By Ashley LeCompte
Photos by In His Grace Photography
The top layer of a frothy, buttercream wedding cake goes in the freezer. An ivory dress is packed away neatly in a closet. Thank you’s are mailed, the gifts unpacked and put away. And so it goes, the afterglow of a momentous day becomes a hazy cloud of memories a couple can only begin to parse through. But weeks after the bustling of their joyful day has quieted, they have something useful with which to do so: the wedding photos.
A photographer’s job is a duality of roles. They endeavor to tell the bride and groom’s wedding story chronologically throughout the day. A smear of mascara in a vanity mirror, the fixing of a groom’s tie, a first kiss shared. The moments that can’t be missed.
In doing so, they also aim to capture the essence of who the bride and groom are. They memorialize the special moments unfolding around the couple and the ones who came to share in such a remarkable occasion. It is an immersive effort, with them melting into the lives of many for one day.
And yet, while cementing the couple’s vision, the photographer also uses their medium to craft their own art: one of storytelling.
The value of such portraiture and journalistic shots cannot be understated or overlooked. Finding a photographer who will aspire to shape a couple’s vision while not compromising the artistry of what they do is key. A professional and seasoned photographer will use every skill at their disposal to tell the story. One such tool is the value of monochromatic, black and white portraits used economically and artistically as needed.
Words may be bantered about to describe the vision of a wedding day in the making. Will it be modern? Perhaps, a fairytale? An affair of simplicity? I once read a celebrity bride describe her wedding day as something akin to “romantic bordello meeting the wide open wilderness under a wild western sky.” That’s quite a few “w’s” to sift through, and yet it was her and her husband’s vision, however convoluted or extravagant it may sound to the rest of us.
One word, however, always seems to emerge in the conversation for brides across all spectrums of planning and design: timeless.
And what is that word, truly?
Does it conjure memories of the greatest movie stars of Hollywood’s golden age? Or perhaps a sepia toned photograph sitting on a mantlepiece at your grandmother’s? Does it mean something frozen or forgotten with time instead of something pulsing and relevant?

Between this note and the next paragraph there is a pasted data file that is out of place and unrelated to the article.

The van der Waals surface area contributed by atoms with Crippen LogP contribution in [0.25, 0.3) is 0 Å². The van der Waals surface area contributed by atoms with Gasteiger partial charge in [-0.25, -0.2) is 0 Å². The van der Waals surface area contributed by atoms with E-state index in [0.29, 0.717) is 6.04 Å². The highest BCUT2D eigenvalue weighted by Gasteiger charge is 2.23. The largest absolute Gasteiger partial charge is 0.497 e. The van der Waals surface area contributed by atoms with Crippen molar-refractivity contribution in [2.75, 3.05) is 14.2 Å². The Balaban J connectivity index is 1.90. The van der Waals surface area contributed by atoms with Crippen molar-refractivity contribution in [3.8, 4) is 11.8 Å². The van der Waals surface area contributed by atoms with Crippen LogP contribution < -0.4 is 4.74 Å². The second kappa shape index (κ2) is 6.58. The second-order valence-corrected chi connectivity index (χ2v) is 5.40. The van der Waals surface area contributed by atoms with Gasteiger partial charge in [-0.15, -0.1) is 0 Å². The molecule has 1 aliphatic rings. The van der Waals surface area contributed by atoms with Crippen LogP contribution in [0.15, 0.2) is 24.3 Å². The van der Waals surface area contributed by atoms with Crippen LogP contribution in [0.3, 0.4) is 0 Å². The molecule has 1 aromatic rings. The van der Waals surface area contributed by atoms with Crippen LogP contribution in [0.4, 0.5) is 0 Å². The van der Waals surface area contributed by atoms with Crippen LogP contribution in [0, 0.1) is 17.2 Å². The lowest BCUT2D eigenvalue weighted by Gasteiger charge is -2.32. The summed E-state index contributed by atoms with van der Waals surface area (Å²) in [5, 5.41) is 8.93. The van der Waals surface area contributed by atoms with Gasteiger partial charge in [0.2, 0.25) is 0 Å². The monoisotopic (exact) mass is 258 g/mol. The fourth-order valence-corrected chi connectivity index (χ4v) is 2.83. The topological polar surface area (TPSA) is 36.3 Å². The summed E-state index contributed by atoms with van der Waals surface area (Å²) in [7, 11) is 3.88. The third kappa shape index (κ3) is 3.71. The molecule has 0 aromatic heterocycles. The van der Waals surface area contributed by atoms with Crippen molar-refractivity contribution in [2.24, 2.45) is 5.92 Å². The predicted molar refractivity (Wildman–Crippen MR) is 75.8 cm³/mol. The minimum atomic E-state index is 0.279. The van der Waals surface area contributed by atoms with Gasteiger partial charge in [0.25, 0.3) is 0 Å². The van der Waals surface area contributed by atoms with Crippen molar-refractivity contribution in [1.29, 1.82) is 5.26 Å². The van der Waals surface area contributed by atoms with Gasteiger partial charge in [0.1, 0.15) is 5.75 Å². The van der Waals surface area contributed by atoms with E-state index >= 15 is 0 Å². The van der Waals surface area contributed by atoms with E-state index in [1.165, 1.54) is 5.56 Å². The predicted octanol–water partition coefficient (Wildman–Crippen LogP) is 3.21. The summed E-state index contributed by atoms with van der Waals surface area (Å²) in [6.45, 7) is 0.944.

Has the word lost its luster over the years in a world saturated with social media? Through posts and media reels, we have many glimpses into the lives of others at the tips of our fingers. We are inundated to the brim with these brief snapshots, and yet, which things truly stay with us?
What can make a wedding day, and by extension, the story around it one that stands out?
What can make it a story that lasts?
Perhaps at times the word “classic” becomes lumped in the description of that which is outdated. We view it as outmoded and, as with so many things, including weddings, bow to the trends around us instead of endeavoring to tell our own story.
We are a world filled with timestamps and filters.
We are a world where 140 characters and story highlights vie for our limited attention.
We are a world that is slowly losing the ability to tell a story, giving way to one instead that is bent on creating content.
How can a bride and groom utilize the art of photography, the various skills of their photographer, to capture and cement their story? To make their story one that will stand the test of time?
While black and white shots may not be the preferred medium a wedding couple’s mind first leaps to, it is one that ought to be considered, both by them and the wedding photographer.
We once lived in a world of silent, black and white movies.There were no televisions, only the crackle of a radio that kept families gathered in the living room company. You paid to sit in a theater to watch the newsreels and a movie all in one. The notion of a constant stream of media to keep us company at all times was generations away. The world moved slower, the antithesis to the rush of today’s society.
In our times, camera negative specks became associated with a colorless world we once viewed only on newsreels, in newspapers and in photographs. We lived in a world without knowing the blue and brown eyes of our men returning from war, the sweeping gold of the American midwest and the roaring blue of the Pacific Ocean in photographic form.
We associate a lack of color as something lost, a piece of the story missing or the context of a perfect moment long since forgotten.
We think the full story can only be told with the assistance of color imagery and saturation. And while we would miss a world without knowing the glow in a bride’s brown eyes, the richness of a navy three piece suit or the petaled rainbow in a wedding bouquet, we indeed miss a world of storytelling if we think the only way we can even shape a story is through a prism of color.
Some moments allow the world to melt away. The backdrop of a cathedral or melon colored sunset melts into a single, flawless minute of time. Hands clutching one another. A father and daughter dance. The catchlights in a flower girl’s eyes. The world grows quiet for just a moment.
Some moments stop time. And some moments capture time. And within those moments, a stillness gives way to something that churns with life and activity.
Black and white does not denote a time long since passed. It cements a moment as one for the ages, where all things collectively held their breath and distilled into one perfect shot.
Where a story shone through.
In His Grace Photography